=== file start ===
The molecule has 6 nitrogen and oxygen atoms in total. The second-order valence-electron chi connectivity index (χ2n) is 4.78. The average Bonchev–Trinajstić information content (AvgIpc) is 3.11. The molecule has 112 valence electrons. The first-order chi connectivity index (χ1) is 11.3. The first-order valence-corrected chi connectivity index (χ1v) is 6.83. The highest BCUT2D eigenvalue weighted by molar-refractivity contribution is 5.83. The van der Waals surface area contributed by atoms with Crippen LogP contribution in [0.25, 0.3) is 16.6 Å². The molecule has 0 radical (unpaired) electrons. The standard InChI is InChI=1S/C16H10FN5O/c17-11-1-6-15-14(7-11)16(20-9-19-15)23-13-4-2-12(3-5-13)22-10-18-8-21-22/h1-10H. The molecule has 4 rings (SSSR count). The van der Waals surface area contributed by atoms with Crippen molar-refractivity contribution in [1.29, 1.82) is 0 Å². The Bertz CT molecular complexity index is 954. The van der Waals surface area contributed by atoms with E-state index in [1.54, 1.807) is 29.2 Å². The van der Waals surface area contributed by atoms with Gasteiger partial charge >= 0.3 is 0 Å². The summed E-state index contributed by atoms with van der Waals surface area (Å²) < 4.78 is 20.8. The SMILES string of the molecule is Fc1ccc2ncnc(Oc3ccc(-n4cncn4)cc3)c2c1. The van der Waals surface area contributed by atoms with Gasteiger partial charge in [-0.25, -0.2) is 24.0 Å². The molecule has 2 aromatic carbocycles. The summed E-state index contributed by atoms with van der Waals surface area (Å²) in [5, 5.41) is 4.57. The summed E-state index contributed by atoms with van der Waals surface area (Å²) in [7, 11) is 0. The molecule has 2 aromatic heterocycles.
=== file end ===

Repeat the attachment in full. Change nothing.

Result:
The molecule has 6 nitrogen and oxygen atoms in total. The second-order valence-electron chi connectivity index (χ2n) is 4.78. The average Bonchev–Trinajstić information content (AvgIpc) is 3.11. The molecule has 112 valence electrons. The first-order chi connectivity index (χ1) is 11.3. The first-order valence-corrected chi connectivity index (χ1v) is 6.83. The highest BCUT2D eigenvalue weighted by molar-refractivity contribution is 5.83. The van der Waals surface area contributed by atoms with Crippen LogP contribution in [0.25, 0.3) is 16.6 Å². The molecule has 0 radical (unpaired) electrons. The standard InChI is InChI=1S/C16H10FN5O/c17-11-1-6-15-14(7-11)16(20-9-19-15)23-13-4-2-12(3-5-13)22-10-18-8-21-22/h1-10H. The molecule has 4 rings (SSSR count). The van der Waals surface area contributed by atoms with Crippen molar-refractivity contribution in [1.29, 1.82) is 0 Å². The Bertz CT molecular complexity index is 954. The van der Waals surface area contributed by atoms with E-state index in [1.54, 1.807) is 29.2 Å². The van der Waals surface area contributed by atoms with Gasteiger partial charge >= 0.3 is 0 Å². The summed E-state index contributed by atoms with van der Waals surface area (Å²) < 4.78 is 20.8. The SMILES string of the molecule is Fc1ccc2ncnc(Oc3ccc(-n4cncn4)cc3)c2c1. The van der Waals surface area contributed by atoms with Gasteiger partial charge in [-0.25, -0.2) is 24.0 Å². The molecule has 2 aromatic carbocycles. The summed E-state index contributed by atoms with van der Waals surface area (Å²) in [5, 5.41) is 4.57. The summed E-state index contributed by atoms with van der Waals surface area (Å²) in [7, 11) is 0. The molecule has 2 aromatic heterocycles.